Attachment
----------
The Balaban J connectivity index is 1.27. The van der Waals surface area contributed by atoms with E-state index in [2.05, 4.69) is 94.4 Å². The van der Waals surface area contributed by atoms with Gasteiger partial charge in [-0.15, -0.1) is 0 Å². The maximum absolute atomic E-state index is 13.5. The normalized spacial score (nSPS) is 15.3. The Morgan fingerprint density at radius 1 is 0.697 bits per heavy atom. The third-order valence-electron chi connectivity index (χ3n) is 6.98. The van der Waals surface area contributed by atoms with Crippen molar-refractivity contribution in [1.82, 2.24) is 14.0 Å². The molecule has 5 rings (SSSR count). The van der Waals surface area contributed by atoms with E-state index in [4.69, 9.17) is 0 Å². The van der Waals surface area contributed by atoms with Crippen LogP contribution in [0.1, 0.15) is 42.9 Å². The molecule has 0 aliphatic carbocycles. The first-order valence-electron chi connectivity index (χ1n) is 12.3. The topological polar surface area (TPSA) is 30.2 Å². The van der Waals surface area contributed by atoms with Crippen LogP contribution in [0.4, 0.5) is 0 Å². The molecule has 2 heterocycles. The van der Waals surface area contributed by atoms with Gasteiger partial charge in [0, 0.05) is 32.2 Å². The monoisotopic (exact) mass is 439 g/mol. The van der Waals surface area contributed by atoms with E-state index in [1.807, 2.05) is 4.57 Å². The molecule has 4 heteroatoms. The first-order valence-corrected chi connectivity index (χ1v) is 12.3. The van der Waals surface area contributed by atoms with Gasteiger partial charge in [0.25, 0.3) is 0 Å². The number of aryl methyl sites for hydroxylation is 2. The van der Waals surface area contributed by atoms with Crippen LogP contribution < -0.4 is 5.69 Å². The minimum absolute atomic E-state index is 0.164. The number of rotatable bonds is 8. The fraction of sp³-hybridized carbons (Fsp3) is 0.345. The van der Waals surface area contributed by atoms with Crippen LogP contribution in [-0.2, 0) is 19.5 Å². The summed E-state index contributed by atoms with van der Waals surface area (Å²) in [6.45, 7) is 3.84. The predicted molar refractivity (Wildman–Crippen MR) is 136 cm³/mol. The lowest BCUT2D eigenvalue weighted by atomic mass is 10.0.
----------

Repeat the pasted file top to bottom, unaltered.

The Balaban J connectivity index is 1.27. The van der Waals surface area contributed by atoms with E-state index in [2.05, 4.69) is 94.4 Å². The van der Waals surface area contributed by atoms with Gasteiger partial charge in [-0.15, -0.1) is 0 Å². The maximum absolute atomic E-state index is 13.5. The normalized spacial score (nSPS) is 15.3. The Morgan fingerprint density at radius 1 is 0.697 bits per heavy atom. The third-order valence-electron chi connectivity index (χ3n) is 6.98. The van der Waals surface area contributed by atoms with Crippen molar-refractivity contribution in [1.82, 2.24) is 14.0 Å². The molecule has 5 rings (SSSR count). The van der Waals surface area contributed by atoms with E-state index in [4.69, 9.17) is 0 Å². The van der Waals surface area contributed by atoms with Crippen LogP contribution in [0.1, 0.15) is 42.9 Å². The molecule has 0 aliphatic carbocycles. The first-order valence-electron chi connectivity index (χ1n) is 12.3. The topological polar surface area (TPSA) is 30.2 Å². The van der Waals surface area contributed by atoms with Crippen LogP contribution in [0.4, 0.5) is 0 Å². The molecule has 2 heterocycles. The van der Waals surface area contributed by atoms with Gasteiger partial charge in [0, 0.05) is 32.2 Å². The monoisotopic (exact) mass is 439 g/mol. The van der Waals surface area contributed by atoms with E-state index in [1.807, 2.05) is 4.57 Å². The molecule has 4 heteroatoms. The first-order valence-corrected chi connectivity index (χ1v) is 12.3. The van der Waals surface area contributed by atoms with Gasteiger partial charge in [0.25, 0.3) is 0 Å². The number of aryl methyl sites for hydroxylation is 2. The van der Waals surface area contributed by atoms with Crippen LogP contribution < -0.4 is 5.69 Å². The minimum absolute atomic E-state index is 0.164. The number of rotatable bonds is 8. The fraction of sp³-hybridized carbons (Fsp3) is 0.345. The van der Waals surface area contributed by atoms with Crippen LogP contribution in [-0.2, 0) is 19.5 Å². The summed E-state index contributed by atoms with van der Waals surface area (Å²) in [6.45, 7) is 3.84. The predicted molar refractivity (Wildman–Crippen MR) is 136 cm³/mol. The lowest BCUT2D eigenvalue weighted by atomic mass is 10.0.